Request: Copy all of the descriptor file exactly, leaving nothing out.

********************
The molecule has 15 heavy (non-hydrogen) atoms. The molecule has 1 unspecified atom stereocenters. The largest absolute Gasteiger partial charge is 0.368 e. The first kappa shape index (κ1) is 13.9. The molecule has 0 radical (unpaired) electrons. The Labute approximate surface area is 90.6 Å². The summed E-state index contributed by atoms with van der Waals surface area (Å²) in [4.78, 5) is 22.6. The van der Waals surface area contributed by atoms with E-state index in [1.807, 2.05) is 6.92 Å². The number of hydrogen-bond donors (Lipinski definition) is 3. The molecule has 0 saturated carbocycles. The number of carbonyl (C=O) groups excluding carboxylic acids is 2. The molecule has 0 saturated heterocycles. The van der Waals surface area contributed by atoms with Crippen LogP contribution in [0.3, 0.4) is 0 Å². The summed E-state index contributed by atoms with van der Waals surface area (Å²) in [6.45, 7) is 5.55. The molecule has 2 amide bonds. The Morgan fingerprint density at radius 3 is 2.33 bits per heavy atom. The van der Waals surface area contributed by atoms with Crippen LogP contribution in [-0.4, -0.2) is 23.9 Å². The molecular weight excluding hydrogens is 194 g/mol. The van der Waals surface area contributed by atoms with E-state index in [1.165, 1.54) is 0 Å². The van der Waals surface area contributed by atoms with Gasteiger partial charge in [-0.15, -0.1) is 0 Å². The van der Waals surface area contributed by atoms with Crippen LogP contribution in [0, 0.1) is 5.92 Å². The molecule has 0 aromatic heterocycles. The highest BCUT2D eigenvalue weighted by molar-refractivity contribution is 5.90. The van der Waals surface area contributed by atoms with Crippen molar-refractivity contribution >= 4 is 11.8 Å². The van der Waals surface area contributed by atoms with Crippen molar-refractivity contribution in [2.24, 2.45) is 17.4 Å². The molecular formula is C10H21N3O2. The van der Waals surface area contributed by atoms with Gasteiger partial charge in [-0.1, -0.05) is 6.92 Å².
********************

The molecule has 15 heavy (non-hydrogen) atoms. The molecule has 1 unspecified atom stereocenters. The largest absolute Gasteiger partial charge is 0.368 e. The first kappa shape index (κ1) is 13.9. The molecule has 0 radical (unpaired) electrons. The Labute approximate surface area is 90.6 Å². The summed E-state index contributed by atoms with van der Waals surface area (Å²) in [4.78, 5) is 22.6. The van der Waals surface area contributed by atoms with E-state index in [1.807, 2.05) is 6.92 Å². The number of hydrogen-bond donors (Lipinski definition) is 3. The molecule has 0 saturated carbocycles. The number of carbonyl (C=O) groups excluding carboxylic acids is 2. The molecule has 0 saturated heterocycles. The van der Waals surface area contributed by atoms with Crippen LogP contribution in [0.3, 0.4) is 0 Å². The summed E-state index contributed by atoms with van der Waals surface area (Å²) in [6.45, 7) is 5.55. The molecule has 2 amide bonds. The Morgan fingerprint density at radius 3 is 2.33 bits per heavy atom. The van der Waals surface area contributed by atoms with Crippen LogP contribution in [-0.4, -0.2) is 23.9 Å². The molecular weight excluding hydrogens is 194 g/mol. The van der Waals surface area contributed by atoms with E-state index in [1.165, 1.54) is 0 Å². The van der Waals surface area contributed by atoms with Gasteiger partial charge in [-0.15, -0.1) is 0 Å². The van der Waals surface area contributed by atoms with Crippen LogP contribution in [0, 0.1) is 5.92 Å². The molecule has 0 aromatic heterocycles. The highest BCUT2D eigenvalue weighted by molar-refractivity contribution is 5.90. The van der Waals surface area contributed by atoms with Crippen molar-refractivity contribution >= 4 is 11.8 Å². The van der Waals surface area contributed by atoms with Crippen molar-refractivity contribution in [2.24, 2.45) is 17.4 Å². The molecular formula is C10H21N3O2. The van der Waals surface area contributed by atoms with Gasteiger partial charge in [-0.1, -0.05) is 6.92 Å².